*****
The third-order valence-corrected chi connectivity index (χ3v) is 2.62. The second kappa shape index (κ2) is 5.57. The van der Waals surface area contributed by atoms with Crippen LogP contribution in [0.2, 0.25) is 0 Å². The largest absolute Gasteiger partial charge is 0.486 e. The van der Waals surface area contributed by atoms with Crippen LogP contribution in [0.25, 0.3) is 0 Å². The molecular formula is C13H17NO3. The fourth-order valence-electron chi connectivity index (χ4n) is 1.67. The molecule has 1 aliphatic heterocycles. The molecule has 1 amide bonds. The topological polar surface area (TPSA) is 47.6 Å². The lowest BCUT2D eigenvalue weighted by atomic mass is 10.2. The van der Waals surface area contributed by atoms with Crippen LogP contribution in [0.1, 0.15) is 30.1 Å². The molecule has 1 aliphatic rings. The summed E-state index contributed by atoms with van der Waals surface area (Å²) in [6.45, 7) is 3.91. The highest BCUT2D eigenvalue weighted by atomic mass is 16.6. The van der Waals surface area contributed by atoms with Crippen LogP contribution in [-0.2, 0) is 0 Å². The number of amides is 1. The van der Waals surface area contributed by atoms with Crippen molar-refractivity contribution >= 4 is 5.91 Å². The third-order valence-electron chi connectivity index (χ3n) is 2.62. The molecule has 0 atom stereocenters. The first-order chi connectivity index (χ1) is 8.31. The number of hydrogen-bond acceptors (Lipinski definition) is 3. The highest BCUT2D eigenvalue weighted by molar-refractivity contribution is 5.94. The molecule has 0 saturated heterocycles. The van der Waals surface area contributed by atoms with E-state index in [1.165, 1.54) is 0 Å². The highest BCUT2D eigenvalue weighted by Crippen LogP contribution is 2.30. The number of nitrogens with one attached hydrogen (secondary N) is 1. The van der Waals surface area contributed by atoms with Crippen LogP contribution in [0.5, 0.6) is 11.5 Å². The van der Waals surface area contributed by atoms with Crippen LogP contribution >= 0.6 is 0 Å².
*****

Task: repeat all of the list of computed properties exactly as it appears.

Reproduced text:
The third-order valence-corrected chi connectivity index (χ3v) is 2.62. The second kappa shape index (κ2) is 5.57. The van der Waals surface area contributed by atoms with Crippen LogP contribution in [0.2, 0.25) is 0 Å². The largest absolute Gasteiger partial charge is 0.486 e. The van der Waals surface area contributed by atoms with Crippen LogP contribution in [0.25, 0.3) is 0 Å². The molecular formula is C13H17NO3. The fourth-order valence-electron chi connectivity index (χ4n) is 1.67. The molecule has 1 aliphatic heterocycles. The molecule has 1 amide bonds. The topological polar surface area (TPSA) is 47.6 Å². The lowest BCUT2D eigenvalue weighted by atomic mass is 10.2. The van der Waals surface area contributed by atoms with Crippen LogP contribution in [0.1, 0.15) is 30.1 Å². The molecule has 1 aliphatic rings. The summed E-state index contributed by atoms with van der Waals surface area (Å²) in [6.45, 7) is 3.91. The highest BCUT2D eigenvalue weighted by atomic mass is 16.6. The van der Waals surface area contributed by atoms with Crippen LogP contribution in [-0.2, 0) is 0 Å². The number of amides is 1. The van der Waals surface area contributed by atoms with Crippen molar-refractivity contribution >= 4 is 5.91 Å². The third-order valence-electron chi connectivity index (χ3n) is 2.62. The molecule has 0 atom stereocenters. The first-order chi connectivity index (χ1) is 8.31. The number of hydrogen-bond acceptors (Lipinski definition) is 3. The highest BCUT2D eigenvalue weighted by molar-refractivity contribution is 5.94. The molecule has 0 saturated heterocycles. The van der Waals surface area contributed by atoms with E-state index in [1.165, 1.54) is 0 Å². The highest BCUT2D eigenvalue weighted by Crippen LogP contribution is 2.30. The number of nitrogens with one attached hydrogen (secondary N) is 1. The van der Waals surface area contributed by atoms with Crippen LogP contribution in [0.5, 0.6) is 11.5 Å². The van der Waals surface area contributed by atoms with Crippen LogP contribution >= 0.6 is 0 Å².